By Glenn Peoples
A new study by the Pew/Internet & American Life Project titled “The Internet and Consumer Choice: Online Americans Use Different Search and Purchase Strategies for Different Goods” (main page, 42-page PDF of study) examines how Americans use the Internet to buy music and search for information. It offers great insight into the importance of pre-Internet mass media like TV and radio as well as traditional word of mouth, and it shows how different age groups have different preferences for formats and pre- and post-purchase behaviors.
This study echoes many of the things I have written lately, such as the continued prominence of the CD and the importance of mass media in music discovery. Digital is growing and important part of the music marketplace, but I urge everybody to keep in mind that offline behaviors and purchases still play the dominant role.
Search For Information
• Only 7% of respondents said online information had a major impact on music purchases.
• Of the respondents that made the music purchase online, only 22% said online information had a major impact on the purchase decision.
• 86% of music buyers find out about music through TV, radio or movies.
• 64% of music buyers find out about music through family, friends or co-workers.
• 56% of music buyers find out about music through online tools such as artist websites or streaming samples.
• Only 42% of music buyers said online information helped them save money on the purchase.
• 51% of respondents said online information had no impact whatsoever on their music purchases, 37% said it had a minor impact and 12% said it had a major impact.
• 82% of respondents (69% for people under 35) said they still buy all (62%) or most (20%) of their music in the CD format.
• 15% (27% for people under 35) said half the music they purchased were individual digital files.
• 74% said their most recent purchase was done at a physical store, 22% said it was done online (download or CD).
• Of respondents whose most recent purchase was in a store, 56% of those that bought music recently said they could have made the purchase online while 37% said they could not have.
• Of the 22% whose most recent purchase was online, 61% said it could have been in a store and 35% said it could not have.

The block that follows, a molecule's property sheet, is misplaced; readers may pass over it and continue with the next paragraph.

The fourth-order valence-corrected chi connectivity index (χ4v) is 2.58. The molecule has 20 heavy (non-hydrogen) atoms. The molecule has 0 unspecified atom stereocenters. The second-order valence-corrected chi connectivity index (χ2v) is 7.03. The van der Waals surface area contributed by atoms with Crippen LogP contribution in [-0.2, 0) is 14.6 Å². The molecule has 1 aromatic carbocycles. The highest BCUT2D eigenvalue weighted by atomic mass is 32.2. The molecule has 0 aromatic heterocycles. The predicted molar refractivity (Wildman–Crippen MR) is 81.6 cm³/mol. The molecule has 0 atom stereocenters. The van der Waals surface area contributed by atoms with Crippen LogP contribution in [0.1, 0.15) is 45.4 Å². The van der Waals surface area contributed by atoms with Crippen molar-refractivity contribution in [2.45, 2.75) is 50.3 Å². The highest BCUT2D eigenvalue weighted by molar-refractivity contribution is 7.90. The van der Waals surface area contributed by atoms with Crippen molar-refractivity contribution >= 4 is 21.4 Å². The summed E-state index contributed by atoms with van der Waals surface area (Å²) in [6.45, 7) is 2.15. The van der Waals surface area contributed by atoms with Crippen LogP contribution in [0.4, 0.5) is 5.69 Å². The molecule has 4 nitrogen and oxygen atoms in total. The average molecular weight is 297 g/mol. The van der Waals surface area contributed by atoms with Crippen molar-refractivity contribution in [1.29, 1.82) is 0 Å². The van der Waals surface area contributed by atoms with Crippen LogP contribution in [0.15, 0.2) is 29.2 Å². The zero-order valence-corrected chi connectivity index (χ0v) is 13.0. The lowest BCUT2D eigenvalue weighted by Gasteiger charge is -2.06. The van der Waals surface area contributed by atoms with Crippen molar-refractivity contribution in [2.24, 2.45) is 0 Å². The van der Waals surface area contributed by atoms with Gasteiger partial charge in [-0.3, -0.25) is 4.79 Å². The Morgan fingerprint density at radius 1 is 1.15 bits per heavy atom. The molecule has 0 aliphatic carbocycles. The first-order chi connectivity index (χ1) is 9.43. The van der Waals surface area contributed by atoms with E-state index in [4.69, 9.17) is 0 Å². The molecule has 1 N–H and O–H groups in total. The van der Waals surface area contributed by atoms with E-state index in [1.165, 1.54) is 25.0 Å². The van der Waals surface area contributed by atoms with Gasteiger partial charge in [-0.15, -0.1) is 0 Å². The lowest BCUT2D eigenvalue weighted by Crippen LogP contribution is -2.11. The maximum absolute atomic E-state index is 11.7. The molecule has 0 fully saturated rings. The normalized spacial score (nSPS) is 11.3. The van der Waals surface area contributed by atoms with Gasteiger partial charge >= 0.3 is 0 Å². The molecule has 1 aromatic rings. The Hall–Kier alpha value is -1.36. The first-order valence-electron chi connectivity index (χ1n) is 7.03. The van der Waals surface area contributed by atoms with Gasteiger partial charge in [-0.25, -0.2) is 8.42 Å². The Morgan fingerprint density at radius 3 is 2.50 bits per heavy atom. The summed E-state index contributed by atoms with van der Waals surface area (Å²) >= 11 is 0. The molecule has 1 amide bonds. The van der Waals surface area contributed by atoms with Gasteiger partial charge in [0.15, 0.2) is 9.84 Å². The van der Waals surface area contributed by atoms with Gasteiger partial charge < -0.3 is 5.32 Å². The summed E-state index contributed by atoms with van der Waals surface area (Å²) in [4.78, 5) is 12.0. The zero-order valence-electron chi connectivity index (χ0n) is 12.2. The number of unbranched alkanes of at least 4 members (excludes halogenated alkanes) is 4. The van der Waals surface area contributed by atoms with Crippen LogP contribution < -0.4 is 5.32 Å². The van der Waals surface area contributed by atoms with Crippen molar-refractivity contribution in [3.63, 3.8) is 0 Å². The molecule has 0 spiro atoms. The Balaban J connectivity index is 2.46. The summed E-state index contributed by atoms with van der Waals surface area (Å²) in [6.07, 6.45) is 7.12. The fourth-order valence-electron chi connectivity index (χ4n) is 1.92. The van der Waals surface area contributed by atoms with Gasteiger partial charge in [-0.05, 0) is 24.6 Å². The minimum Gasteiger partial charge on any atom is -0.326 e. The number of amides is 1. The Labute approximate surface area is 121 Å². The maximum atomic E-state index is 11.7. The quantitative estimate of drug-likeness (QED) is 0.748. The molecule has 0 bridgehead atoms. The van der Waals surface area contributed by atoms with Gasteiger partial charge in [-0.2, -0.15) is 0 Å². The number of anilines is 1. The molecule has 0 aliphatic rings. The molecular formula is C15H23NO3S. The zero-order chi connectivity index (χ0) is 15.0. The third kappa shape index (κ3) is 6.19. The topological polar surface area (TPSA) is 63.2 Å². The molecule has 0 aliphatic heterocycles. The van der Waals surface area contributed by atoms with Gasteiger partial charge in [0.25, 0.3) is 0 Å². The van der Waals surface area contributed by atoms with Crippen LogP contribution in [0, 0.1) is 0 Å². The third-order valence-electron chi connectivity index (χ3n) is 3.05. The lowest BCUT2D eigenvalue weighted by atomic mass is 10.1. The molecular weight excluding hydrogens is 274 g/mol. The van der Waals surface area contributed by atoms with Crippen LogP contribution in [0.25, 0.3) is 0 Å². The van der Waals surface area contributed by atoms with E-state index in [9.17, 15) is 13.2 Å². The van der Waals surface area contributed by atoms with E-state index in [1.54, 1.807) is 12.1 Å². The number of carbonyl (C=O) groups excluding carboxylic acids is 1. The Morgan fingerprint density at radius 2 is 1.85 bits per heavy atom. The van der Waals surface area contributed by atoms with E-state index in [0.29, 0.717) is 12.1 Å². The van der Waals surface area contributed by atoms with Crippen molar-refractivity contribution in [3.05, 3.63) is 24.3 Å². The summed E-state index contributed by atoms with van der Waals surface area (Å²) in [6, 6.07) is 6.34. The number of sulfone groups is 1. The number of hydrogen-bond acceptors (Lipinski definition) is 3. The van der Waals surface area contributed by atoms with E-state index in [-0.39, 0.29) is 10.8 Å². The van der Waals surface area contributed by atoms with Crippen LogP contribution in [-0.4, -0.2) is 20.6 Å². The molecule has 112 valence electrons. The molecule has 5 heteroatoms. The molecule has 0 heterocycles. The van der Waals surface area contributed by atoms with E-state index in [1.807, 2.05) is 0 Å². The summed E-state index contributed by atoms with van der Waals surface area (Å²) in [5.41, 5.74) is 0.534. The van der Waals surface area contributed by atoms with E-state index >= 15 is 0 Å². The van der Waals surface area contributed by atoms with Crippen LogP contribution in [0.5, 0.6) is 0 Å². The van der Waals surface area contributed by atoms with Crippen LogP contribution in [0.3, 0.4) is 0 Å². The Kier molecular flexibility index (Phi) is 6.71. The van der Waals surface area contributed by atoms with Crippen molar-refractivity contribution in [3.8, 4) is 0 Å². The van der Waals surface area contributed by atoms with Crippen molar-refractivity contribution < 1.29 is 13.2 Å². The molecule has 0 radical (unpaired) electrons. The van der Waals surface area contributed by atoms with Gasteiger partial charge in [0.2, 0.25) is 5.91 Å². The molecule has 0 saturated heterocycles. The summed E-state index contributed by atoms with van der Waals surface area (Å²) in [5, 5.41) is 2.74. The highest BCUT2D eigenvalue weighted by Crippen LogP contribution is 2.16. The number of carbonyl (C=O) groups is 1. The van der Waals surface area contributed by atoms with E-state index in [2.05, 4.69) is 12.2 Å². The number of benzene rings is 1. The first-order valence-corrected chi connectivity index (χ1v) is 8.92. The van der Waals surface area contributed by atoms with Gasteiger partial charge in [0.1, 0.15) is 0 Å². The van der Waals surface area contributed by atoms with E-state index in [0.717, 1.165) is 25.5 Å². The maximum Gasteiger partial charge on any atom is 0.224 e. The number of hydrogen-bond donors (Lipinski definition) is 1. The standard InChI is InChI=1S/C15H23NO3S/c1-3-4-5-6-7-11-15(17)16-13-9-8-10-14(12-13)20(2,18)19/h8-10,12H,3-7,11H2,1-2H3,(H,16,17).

• 77% cited offline as the favored means of sharing music with friends and family.
• 57% said online resources introduced them to new artists.
• 68% said it helped them find more information on an artist they were interested in.
• 9% said they mix the music into their own creation.
• Artist or record label website is the most popular online resource (37%) followed by free streaming samples (34%), online stores (34%), downloading music (27%), Internet radio (25%), online music videos (23%), MySpace pages (18%) and emails from artist or label (11%).
• 26% of Internet users who bought music in the last year said online resources led them to buy more music. That number jumps to 40% for people who bought music in the past and did at least one post-purchase activity (such as visit an artist website).
• 90% of people ages 18-35 find out about music through TV, radio and movies. The number drops to 86% for ages 36-50 and to 76% for 51 and over.
• 53% of ages 18-35 find out about music through copies of songs given to them by friends, 33% for ages 36-50 and 23% for 51 and over.
• Younger adults are more likely to do search activities such as visiting an artist website or music store, download a song, reading online commentary or blogs and watching online music videos.
• Younger adults are also more likely to take part in post-purchase activities such as visiting an artist website or social networking page, post music to their social networking pages or post online reviews of the music.
• For ages 18-35, 29% said their most recent music purchase was online versus 18% for those over 35. 70% of 18-35 got their most recent purchase at a physical store versus 75% for those over 35.
• 43% of the 18-35 group said all of their purchases are on CD, versus 65% for the 36-50 group and 77% for those over 50.
• 11% of the 18-35 group said all of their purchases are digital, versus 3% for the 36-50 group and 2% for those over 50.
• 53% of respondents said they had purchased music in the last year
Written by Glenn Peoples for Coolfer
The Hit Music Academy | 2010
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